Studies at National Institutes of Health National Toxicology Program found cell phone radiation led to cancers in the hearts and brains of male rats. DNA damage was also found. In 2021, a study by the Environmental Working Group published in Environmental Health, analyzed the NIH NTP study and concluded that U.S. safety limits needed to be 200 to 400 times stronger to protect children. A Yale Medicine study found that mice prenatally exposed to cell phone radiation had increased hyperactivity and impaired memory.
“Cell phones were never pre-market tested for long-term safety,” said Devra Davis, Ph.D., president of the Environmental Health Trust, a scientific think tank that promotes healthier environment through research, education and policy. “Safety limits for radiation were set 25 years ago, based on 35-year-old science and using a model of a large, adult male. Over a dozen countries inform parents to limit their children’s exposure because they are more vulnerable and will have a lifetime of exposure,” Davis explained. “Parents assume they’re buying devices and toys that have been deemed safe but no U.S. health agency has ever completed a systematic evaluation of the health risks of wireless radiation.”
While all cell phones have fine print warnings about keeping a distance between the phone and the body, the instructions are easy to miss. For instance, the Apple iPhone 13 should not be closer than 5 mm. The Amazon Echo has a distance of 20 cm, or about 8 inches. Laptops and many wi-fi toys advise keeping an “8-inch distance” from the body. When cellphones and wi-fi devices are held close to the body, the wireless radiation absorption can exceed U.S. safety limits that were set for adults more than two decades ago.
Here are EHT’s recommendations for parents this holiday season to keep kids safe:
Gift toys, dolls and games without cellular and wireless connection.
Hold off on getting your child a smartphone.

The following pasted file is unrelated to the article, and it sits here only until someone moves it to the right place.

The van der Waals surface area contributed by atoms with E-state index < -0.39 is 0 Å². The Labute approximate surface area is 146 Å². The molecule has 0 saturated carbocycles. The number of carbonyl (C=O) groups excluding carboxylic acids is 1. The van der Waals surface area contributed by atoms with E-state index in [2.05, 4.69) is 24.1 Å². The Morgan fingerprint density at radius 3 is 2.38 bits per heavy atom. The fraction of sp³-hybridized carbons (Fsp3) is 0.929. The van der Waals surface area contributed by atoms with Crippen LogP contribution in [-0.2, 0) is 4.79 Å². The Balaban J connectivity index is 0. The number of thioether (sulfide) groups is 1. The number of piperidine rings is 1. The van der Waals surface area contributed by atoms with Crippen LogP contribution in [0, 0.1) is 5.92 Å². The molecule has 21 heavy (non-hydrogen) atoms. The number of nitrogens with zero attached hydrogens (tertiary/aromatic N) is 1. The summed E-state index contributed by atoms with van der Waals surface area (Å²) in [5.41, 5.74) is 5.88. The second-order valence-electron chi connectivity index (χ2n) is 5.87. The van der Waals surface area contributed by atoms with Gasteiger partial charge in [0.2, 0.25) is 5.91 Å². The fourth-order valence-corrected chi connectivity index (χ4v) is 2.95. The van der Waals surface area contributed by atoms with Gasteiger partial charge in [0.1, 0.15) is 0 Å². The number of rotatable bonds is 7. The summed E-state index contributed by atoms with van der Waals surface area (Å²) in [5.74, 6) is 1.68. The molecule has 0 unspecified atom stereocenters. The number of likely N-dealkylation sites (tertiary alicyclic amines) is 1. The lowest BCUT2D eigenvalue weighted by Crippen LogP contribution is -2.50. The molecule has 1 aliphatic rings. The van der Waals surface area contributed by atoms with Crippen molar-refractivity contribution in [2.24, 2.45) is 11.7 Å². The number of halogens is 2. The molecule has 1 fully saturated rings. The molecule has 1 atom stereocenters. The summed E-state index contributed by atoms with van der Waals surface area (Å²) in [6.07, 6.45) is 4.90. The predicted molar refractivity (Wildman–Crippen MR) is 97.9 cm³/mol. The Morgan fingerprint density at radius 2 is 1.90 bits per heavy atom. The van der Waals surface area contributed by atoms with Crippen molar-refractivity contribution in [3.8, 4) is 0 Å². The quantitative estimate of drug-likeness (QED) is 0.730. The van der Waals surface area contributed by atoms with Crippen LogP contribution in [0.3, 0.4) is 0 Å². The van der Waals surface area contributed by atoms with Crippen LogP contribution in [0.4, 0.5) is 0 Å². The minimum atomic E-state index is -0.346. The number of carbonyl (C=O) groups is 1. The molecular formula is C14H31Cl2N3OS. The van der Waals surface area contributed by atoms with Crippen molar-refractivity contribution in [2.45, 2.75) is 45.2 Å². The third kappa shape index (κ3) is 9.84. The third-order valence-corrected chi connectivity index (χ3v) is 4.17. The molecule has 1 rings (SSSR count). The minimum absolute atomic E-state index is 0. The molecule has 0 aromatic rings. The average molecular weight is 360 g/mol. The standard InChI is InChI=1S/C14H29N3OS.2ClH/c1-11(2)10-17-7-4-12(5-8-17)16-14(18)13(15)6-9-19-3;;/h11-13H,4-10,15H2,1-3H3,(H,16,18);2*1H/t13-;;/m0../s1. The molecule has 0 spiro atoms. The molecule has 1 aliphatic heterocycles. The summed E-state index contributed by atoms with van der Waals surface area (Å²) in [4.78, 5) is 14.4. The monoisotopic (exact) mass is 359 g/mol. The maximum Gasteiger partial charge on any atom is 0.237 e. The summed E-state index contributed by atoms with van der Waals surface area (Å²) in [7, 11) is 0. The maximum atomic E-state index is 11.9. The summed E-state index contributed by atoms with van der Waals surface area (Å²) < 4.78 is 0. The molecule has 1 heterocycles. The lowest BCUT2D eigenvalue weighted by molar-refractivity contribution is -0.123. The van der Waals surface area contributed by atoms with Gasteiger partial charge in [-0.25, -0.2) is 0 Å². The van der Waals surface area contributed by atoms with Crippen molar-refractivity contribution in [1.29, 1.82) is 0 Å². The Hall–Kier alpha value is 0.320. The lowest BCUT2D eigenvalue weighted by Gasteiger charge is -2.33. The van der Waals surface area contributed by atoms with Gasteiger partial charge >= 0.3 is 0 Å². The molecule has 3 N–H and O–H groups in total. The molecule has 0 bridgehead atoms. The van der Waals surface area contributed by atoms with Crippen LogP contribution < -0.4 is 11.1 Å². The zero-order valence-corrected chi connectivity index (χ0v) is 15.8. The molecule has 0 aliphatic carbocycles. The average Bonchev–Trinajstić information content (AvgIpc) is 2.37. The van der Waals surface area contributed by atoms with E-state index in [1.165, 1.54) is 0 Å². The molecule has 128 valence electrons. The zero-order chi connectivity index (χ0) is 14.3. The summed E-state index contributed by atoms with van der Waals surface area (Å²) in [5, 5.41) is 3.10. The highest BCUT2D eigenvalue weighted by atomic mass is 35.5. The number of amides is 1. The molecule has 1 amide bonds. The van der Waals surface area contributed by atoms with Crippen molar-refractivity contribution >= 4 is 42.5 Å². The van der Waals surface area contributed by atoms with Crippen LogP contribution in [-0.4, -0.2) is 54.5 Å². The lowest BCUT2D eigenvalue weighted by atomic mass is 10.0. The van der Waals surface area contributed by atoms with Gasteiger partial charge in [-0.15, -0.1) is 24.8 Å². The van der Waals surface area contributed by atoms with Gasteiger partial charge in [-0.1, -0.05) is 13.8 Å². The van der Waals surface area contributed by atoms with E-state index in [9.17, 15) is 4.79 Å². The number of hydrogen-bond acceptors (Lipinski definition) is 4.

Choose a regular watch— wi-fi free instead of a smartwatch.
Ensure cameras have a setting to turn the wi-fi antenna off.
Teach children to set devices onto airplane mode so wireless antenna are OFF.
Avoid drones as gifts.
Set up laptops, tablets and computers on a desk and do not let the child use them on his/her lap.
Connect devices with ethernet rather than wi-fi.
Because smartphones, smart toys and other smart home devices have become ubiquitous in our daily lives, we rarely think about how this technology works. But it’s not holiday magic—it’s wireless microwave radiation. All wireless devices from smartphones to wi-fi and connected dolls and stuffed animals, are two-way microwave radios that send and receive a type of non-ionizing electromagnetic radiation called radio frequency or RF radiation or microwaves.
Many physicians are cautioning about how this daily exposure will affect children’s health in the long term. Before buying your child a wi-fi toy or a cell phone this holiday, be sure to learn the facts. EHT has resources for parents on how to reduce exposure at home.
Environmental Health Trust
Founded in 2007, Environmental Health Trust, a 501(c)3 nonprofit, is a think tank that promotes a healthier environment through research, education and policy. EHT conducts cutting edge research on environmental health hazards and works with communities, health, education professionals and policymakers to understand and mitigate these hazards. Currently, EHT works with scientists, policymakers, teachers, parents and students to promote awareness on how to practice safe technology. EHT was created to promote health and preventing disease one person, one community and one nation at a time. For more information on Environmental Health Trust, visit www.ehtrust.org.
Devra Lee Davis, Ph.D. MPH
Founder and President of Environmental Health Trust, also was the founding director of the Board on Environmental Studies and Toxicology of the U.S. National Research Council, National Academy of Sciences. Among the NAS reports she directed were those advising that tobacco smoke be removed from airplanes and the environments of young children.
Exclusive content from CARE magazine
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|Source: The Island News, 17 Nov 2021|
|Satellite Internet-of-Things dreams are crashing into reality|
|USA||Created: 23 Oct 2021|
Several IoT startups that have built business plans around combined terrestrial and satellite networks have given up on the satellite portion of their dreams. Most recently, Hiber, a European satellite IoT provider, said this week that it will partner with Inmarsat’s new Elera network for the space-based portion of its network, using LoRaWAN for the rest.
Last month, Hiber filed with the FCC to drop plans to launch its own constellation. Meanwhile, Myriota, another startup, has partnered with a company called Spire rather than launch its own birds. We also saw Swarm agree to be acquired by SpaceX after proving out its business model and launching 120 small sats.